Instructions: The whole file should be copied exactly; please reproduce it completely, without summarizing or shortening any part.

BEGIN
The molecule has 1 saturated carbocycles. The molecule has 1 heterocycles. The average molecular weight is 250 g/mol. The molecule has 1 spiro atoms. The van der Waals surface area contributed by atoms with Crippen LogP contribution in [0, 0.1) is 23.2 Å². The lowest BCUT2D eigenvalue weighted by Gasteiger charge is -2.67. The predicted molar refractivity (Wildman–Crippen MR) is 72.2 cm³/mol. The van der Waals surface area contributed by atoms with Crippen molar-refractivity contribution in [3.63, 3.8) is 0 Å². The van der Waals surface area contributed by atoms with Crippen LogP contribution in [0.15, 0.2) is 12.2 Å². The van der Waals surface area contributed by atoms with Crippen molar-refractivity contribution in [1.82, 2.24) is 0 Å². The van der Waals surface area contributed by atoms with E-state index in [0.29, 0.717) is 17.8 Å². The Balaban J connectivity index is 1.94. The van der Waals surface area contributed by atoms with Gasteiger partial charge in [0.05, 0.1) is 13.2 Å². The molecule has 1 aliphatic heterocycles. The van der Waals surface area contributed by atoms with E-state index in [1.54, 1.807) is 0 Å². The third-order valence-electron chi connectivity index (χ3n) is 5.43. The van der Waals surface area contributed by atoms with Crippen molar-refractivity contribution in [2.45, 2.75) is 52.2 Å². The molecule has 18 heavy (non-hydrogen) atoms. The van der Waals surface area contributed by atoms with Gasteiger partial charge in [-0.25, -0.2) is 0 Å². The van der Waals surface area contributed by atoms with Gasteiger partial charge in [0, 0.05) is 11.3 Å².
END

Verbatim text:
The molecule has 1 saturated carbocycles. The molecule has 1 heterocycles. The average molecular weight is 250 g/mol. The molecule has 1 spiro atoms. The van der Waals surface area contributed by atoms with Crippen LogP contribution in [0, 0.1) is 23.2 Å². The lowest BCUT2D eigenvalue weighted by Gasteiger charge is -2.67. The predicted molar refractivity (Wildman–Crippen MR) is 72.2 cm³/mol. The van der Waals surface area contributed by atoms with Crippen molar-refractivity contribution in [3.63, 3.8) is 0 Å². The van der Waals surface area contributed by atoms with Crippen LogP contribution in [0.15, 0.2) is 12.2 Å². The van der Waals surface area contributed by atoms with Crippen molar-refractivity contribution in [1.82, 2.24) is 0 Å². The van der Waals surface area contributed by atoms with E-state index in [0.29, 0.717) is 17.8 Å². The Balaban J connectivity index is 1.94. The van der Waals surface area contributed by atoms with Gasteiger partial charge in [0.05, 0.1) is 13.2 Å². The molecule has 1 aliphatic heterocycles. The van der Waals surface area contributed by atoms with E-state index in [1.54, 1.807) is 0 Å². The third-order valence-electron chi connectivity index (χ3n) is 5.43. The van der Waals surface area contributed by atoms with Crippen molar-refractivity contribution in [2.45, 2.75) is 52.2 Å². The molecule has 18 heavy (non-hydrogen) atoms. The van der Waals surface area contributed by atoms with Gasteiger partial charge in [-0.25, -0.2) is 0 Å². The van der Waals surface area contributed by atoms with Gasteiger partial charge in [0, 0.05) is 11.3 Å².